Uncle Tom or New Negro?: African Americans Reflect on Booker T. Washington and UP FROM SLAVERY 100 Years Later
On the ninetieth anniversary of Booker T. Washington’s death comes a passionate, provocative dialogue on his complicated legacy, including the complete text of his classic autobiography, Up from Slavery.
Booker T. Washington was born a slave in 1858, yet roughly forty years later he had established the Tuskegee Institute. Befriended by a U.S. president and corporate titans, beloved and reviled by the black community, Washington was one of the most influential voices on the postslavery scene. But Washington’s message of gradual accommodation was accepted by some and rejected by others, and, almost a century after his death, he is still one of the most controversial and misunderstood characters in American history.
Uncle Tom or New Negro? does much more than provide yet another critical edition of Washington’s memoirs. Instead, Carroll has interviewed an outstanding array of African American luminaries including Julianne Malveaux, cultural critics Debra Dickerson and John McWhorter, and Pulitzer Prize–winning journalist and radio talk-show host Karen Hunter, among others. In a dazzling collection bursting with invigorating and varying perspectives, (e.g. What would Booker T. think of Sean Combs or Russell Simmons? Was Washington a “tragic buffoon” or “a giver of hope to those on the margins of the margins”?) this cutting-edge book allows you to reach your own conclusions about a controversial and perhaps ultimately enigmatic figure.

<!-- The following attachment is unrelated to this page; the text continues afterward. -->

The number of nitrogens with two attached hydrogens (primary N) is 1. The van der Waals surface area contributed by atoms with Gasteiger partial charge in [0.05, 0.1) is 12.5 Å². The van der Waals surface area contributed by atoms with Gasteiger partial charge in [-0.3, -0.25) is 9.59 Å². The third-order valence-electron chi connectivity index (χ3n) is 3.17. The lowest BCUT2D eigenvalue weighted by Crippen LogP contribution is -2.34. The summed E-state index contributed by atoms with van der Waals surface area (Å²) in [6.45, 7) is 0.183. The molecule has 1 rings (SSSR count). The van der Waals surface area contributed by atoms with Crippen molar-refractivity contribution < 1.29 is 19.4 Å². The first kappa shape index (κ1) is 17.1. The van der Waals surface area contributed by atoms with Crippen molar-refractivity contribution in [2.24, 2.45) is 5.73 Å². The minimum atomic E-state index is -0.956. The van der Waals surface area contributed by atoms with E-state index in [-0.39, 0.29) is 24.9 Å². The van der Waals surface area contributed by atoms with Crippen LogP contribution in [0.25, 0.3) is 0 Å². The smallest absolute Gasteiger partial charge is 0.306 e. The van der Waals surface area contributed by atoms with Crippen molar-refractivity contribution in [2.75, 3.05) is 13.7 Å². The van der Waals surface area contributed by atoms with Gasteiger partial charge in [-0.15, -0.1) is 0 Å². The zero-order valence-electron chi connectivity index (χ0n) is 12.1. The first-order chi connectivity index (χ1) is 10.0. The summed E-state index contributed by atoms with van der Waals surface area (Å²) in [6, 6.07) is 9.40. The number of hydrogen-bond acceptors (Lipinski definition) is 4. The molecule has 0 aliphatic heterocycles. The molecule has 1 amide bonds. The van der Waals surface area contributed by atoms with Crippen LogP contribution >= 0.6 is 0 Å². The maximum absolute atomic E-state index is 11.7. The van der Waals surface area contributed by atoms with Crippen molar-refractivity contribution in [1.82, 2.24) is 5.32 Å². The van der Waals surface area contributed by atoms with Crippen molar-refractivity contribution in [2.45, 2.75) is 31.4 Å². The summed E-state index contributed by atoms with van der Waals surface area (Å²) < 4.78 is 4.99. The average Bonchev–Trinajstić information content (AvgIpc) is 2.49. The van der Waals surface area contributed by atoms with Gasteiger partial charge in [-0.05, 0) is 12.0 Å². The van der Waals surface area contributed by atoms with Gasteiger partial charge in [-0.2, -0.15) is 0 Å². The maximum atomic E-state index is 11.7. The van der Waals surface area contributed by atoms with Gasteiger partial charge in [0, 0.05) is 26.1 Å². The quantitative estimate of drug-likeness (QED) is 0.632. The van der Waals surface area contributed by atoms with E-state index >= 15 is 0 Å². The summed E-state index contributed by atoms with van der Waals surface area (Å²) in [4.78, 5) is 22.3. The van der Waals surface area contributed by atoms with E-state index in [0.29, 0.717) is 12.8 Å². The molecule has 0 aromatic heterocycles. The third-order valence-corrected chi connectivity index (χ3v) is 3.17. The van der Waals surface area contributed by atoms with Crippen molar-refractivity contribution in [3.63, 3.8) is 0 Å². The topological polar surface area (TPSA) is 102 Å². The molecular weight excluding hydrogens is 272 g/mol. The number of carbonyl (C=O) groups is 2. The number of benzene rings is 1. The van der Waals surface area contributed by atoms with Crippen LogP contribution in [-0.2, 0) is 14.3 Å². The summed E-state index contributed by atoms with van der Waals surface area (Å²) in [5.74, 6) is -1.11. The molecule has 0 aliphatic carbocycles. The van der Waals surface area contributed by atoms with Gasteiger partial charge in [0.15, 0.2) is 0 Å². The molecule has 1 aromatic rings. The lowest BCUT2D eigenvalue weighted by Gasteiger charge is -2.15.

What people are saying - Write a review
Uncle Tom or new Negro?: African Americans reflect on Booker T. Washington and Up from slavery 100 years laterUser Review - Not Available - Book Verdict
With his famed Atlanta exposition address in 1895, Booker T. Washington (1856-1915) succeeded the just-deceased Frederick Douglass as America├ƒ┬»├‚┬┐├‚┬Żs national black spokesman. Carroll (editor in ... Read full review
Other editions - View all
_ _ 7%v A. G. Gaston able African Americans Alabama Armstrong asked Atlanta Compromise ATLANTA EXPOSITION audience black folks Booker Boston building busin cabin called civil rights Clarence Thomas Colin Powell coloured culture dollars E. B. Du Bois economic fact feel felt ﬁnd ﬁrst ﬁve gave give graduates Hampton Institute hip-hop I-Ie idea industrial ington kids kind knew leaders leadership learned legacy live look matter ment mother National Negro never night ofthe person plantation political President race S/awry secure seemed slavery slaves South Southern white speak speech started talking teach teachers there's things tion town trying Tuskegee Tuskegee Institute Tuskegee University Uncle Uncle Tom VV hen VVash VVashington W. E. B. Du Bois women young